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Inflammation and Corticosteroid Responsiveness in Severe Asthma

The recruitment status of this study is unknown because the information has not been verified recently.
Verified May 2008 by Imperial College London.
Recruitment status was  Recruiting
Information provided by:
Imperial College London Identifier:
First received: September 12, 2005
Last updated: May 19, 2008
Last verified: May 2008

Some patients with mild asthma may develop severe asthma. It is not known what makes patients with mild asthma become severe, and we plan to find out why this happens. Patients with severe asthma may have a different type of inflammation in the airway tubes. Patients with severe asthma do not get as much benefit from taking steroid inhalers or tablets compared to asthma patients with mild disease. The study hypothesis is that the inflammation in severe asthma is such that it makes steroids less effective in treating asthma. We will find out what possible abnormalities there are in the blood cells and the bronchoalveolar macrophage cells in the lungs of patients with severe asthma compared to those with mild or moderate asthma.

Condition Intervention Phase
Drug: Prednisolone
Phase 2
Phase 3

Study Type: Interventional
Study Design: Allocation: Non-Randomized
Endpoint Classification: Efficacy Study
Intervention Model: Parallel Assignment
Masking: Open Label
Primary Purpose: Treatment
Official Title: Inflammation and Corticosteroid Responsiveness in Severe Asthma

Resource links provided by NLM:

Further study details as provided by Imperial College London:

Primary Outcome Measures:
  • Lung function FEV1 [ Time Frame: days ] [ Designated as safety issue: Yes ]
  • Suppression of monocyte activation and alveolar macrophage activation by dexamethasone ex-vivo [ Time Frame: Days ] [ Designated as safety issue: No ]
  • Effect of corticosteroids on release of cytokines from macrophages [ Time Frame: Once ] [ Designated as safety issue: No ]

Secondary Outcome Measures:
  • Exhaled NO [ Time Frame: Days ] [ Designated as safety issue: No ]
  • Biopsy eosinophils [ Time Frame: Once ] [ Designated as safety issue: No ]
  • Sputum eosinophils [ Time Frame: Once ] [ Designated as safety issue: No ]

Estimated Enrollment: 20
Study Start Date: August 2003
Estimated Study Completion Date: May 2008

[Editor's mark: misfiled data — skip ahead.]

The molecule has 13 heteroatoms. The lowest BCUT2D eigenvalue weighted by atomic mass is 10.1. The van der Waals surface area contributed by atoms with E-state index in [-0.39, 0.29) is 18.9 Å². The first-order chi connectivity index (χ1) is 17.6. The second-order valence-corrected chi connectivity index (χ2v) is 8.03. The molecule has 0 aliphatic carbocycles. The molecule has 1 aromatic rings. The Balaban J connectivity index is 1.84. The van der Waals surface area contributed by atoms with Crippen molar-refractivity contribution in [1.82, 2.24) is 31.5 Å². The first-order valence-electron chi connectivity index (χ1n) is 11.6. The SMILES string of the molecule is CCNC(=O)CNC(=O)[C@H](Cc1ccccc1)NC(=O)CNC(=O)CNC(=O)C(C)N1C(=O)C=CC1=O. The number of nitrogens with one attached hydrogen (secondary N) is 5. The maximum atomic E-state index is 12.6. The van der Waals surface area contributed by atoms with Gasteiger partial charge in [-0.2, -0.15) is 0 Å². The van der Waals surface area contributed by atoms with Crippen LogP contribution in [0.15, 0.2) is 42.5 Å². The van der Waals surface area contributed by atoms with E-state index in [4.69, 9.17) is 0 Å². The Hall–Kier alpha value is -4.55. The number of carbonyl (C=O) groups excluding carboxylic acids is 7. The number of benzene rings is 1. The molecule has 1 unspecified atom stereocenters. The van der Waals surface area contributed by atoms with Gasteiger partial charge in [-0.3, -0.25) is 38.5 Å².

Estimated Primary Completion Date: February 2008 (Final data collection date for primary outcome measure)
Arms Assigned Interventions
Experimental: A
Treatment with prednisolone
Drug: Prednisolone
40 mg per day for 2 weeks

  Show Detailed Description


Ages Eligible for Study:   18 Years to 60 Years
Genders Eligible for Study:   Both
Accepts Healthy Volunteers:   Yes

Inclusion Criteria:

The final diagnosis of severe asthma will be made according to the screening steps we have set up. The definition will require the presence of one or both major criteria (treatment with continuous or near continuous oral corticosteroids and/or requirement for treatment with high dose inhaled steroids) and two minor criteria.

Patients who do not fit the criteria of severe asthma will not be entered into the study.

Age 18-60; both sexes.

For the investigation of fiberoptic bronchoscopy, other additional inclusion criteria will be imposed:

  1. Post-bronchodilator FEV1 greater than 40% on the day of the bronchoscopy
  2. No evidence of an exacerbation of asthma within the past 4 weeks.
  3. Ability to cooperate with procedures
  4. Ability to give consent
  5. Current smokers, and ex-smokers with greater than 10 pack years history of smoking.

Exclusion criteria

Pregnancy or unreliable contraceptive measures in child-bearing woman. he bronchoscopist has determined the subject is clinically appropriate for bronchoscopy


Exclusion Criteria:


  Contacts and Locations
Choosing to participate in a study is an important personal decision. Talk with your doctor and family members or friends about deciding to join a study. To learn more about this study, you or your doctor may contact the study research staff using the Contacts provided below. For general information, see Learn About Clinical Studies.

Please refer to this study by its identifier: NCT00180661

Contact: Fan Chung, MD 44 2073528121

United Kingdom
Royal Brompton Hospital Recruiting
London, United Kingdom, SW3 6HP
Contact: Sally Meah    44 207 351 8051      
Sponsors and Collaborators
Imperial College London
Principal Investigator: Kian Fan Chung, MD Imperial College London
  More Information

Responsible Party: Kian Fan Chung, Imperial College Identifier: NCT00180661     History of Changes
Other Study ID Numbers: HL-69155
Study First Received: September 12, 2005
Last Updated: May 19, 2008
Health Authority: United Kingdom: Research Ethics Committee

Keywords provided by Imperial College London:
Severe asthma
corticosteroid responsiveness

Additional relevant MeSH terms:
Bronchial Diseases
Hypersensitivity, Immediate
Immune System Diseases
Lung Diseases
Lung Diseases, Obstructive
Respiratory Hypersensitivity
Respiratory Tract Diseases processed this record on March 01, 2015